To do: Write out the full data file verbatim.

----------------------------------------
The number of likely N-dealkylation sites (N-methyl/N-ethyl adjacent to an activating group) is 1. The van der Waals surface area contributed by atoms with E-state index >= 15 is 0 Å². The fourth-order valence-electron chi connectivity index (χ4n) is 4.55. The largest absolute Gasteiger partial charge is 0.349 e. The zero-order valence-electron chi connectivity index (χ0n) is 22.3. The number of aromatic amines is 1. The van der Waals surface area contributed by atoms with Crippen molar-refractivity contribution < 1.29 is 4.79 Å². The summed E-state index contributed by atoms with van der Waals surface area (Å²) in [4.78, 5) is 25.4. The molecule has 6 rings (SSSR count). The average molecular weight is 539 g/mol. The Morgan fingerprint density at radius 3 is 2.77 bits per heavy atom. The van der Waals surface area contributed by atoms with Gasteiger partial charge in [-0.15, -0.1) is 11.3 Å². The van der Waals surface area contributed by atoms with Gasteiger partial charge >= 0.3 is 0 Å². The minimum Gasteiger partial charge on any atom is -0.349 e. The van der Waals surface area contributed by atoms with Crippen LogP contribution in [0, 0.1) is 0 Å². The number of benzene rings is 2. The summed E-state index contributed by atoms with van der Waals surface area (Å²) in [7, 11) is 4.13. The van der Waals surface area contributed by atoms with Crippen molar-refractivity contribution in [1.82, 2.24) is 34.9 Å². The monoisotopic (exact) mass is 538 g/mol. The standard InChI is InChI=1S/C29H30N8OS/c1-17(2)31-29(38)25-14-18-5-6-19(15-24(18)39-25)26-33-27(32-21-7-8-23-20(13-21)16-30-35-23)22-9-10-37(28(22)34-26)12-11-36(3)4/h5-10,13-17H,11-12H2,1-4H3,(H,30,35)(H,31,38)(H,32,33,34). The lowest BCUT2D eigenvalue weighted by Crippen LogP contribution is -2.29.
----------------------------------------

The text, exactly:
The number of likely N-dealkylation sites (N-methyl/N-ethyl adjacent to an activating group) is 1. The van der Waals surface area contributed by atoms with E-state index >= 15 is 0 Å². The fourth-order valence-electron chi connectivity index (χ4n) is 4.55. The largest absolute Gasteiger partial charge is 0.349 e. The zero-order valence-electron chi connectivity index (χ0n) is 22.3. The number of aromatic amines is 1. The van der Waals surface area contributed by atoms with Crippen molar-refractivity contribution < 1.29 is 4.79 Å². The summed E-state index contributed by atoms with van der Waals surface area (Å²) in [4.78, 5) is 25.4. The molecule has 6 rings (SSSR count). The average molecular weight is 539 g/mol. The Morgan fingerprint density at radius 3 is 2.77 bits per heavy atom. The van der Waals surface area contributed by atoms with Gasteiger partial charge in [-0.15, -0.1) is 11.3 Å². The van der Waals surface area contributed by atoms with Gasteiger partial charge >= 0.3 is 0 Å². The minimum Gasteiger partial charge on any atom is -0.349 e. The van der Waals surface area contributed by atoms with Crippen LogP contribution in [0, 0.1) is 0 Å². The number of benzene rings is 2. The summed E-state index contributed by atoms with van der Waals surface area (Å²) in [7, 11) is 4.13. The van der Waals surface area contributed by atoms with Crippen molar-refractivity contribution in [1.82, 2.24) is 34.9 Å². The monoisotopic (exact) mass is 538 g/mol. The standard InChI is InChI=1S/C29H30N8OS/c1-17(2)31-29(38)25-14-18-5-6-19(15-24(18)39-25)26-33-27(32-21-7-8-23-20(13-21)16-30-35-23)22-9-10-37(28(22)34-26)12-11-36(3)4/h5-10,13-17H,11-12H2,1-4H3,(H,30,35)(H,31,38)(H,32,33,34). The lowest BCUT2D eigenvalue weighted by Crippen LogP contribution is -2.29.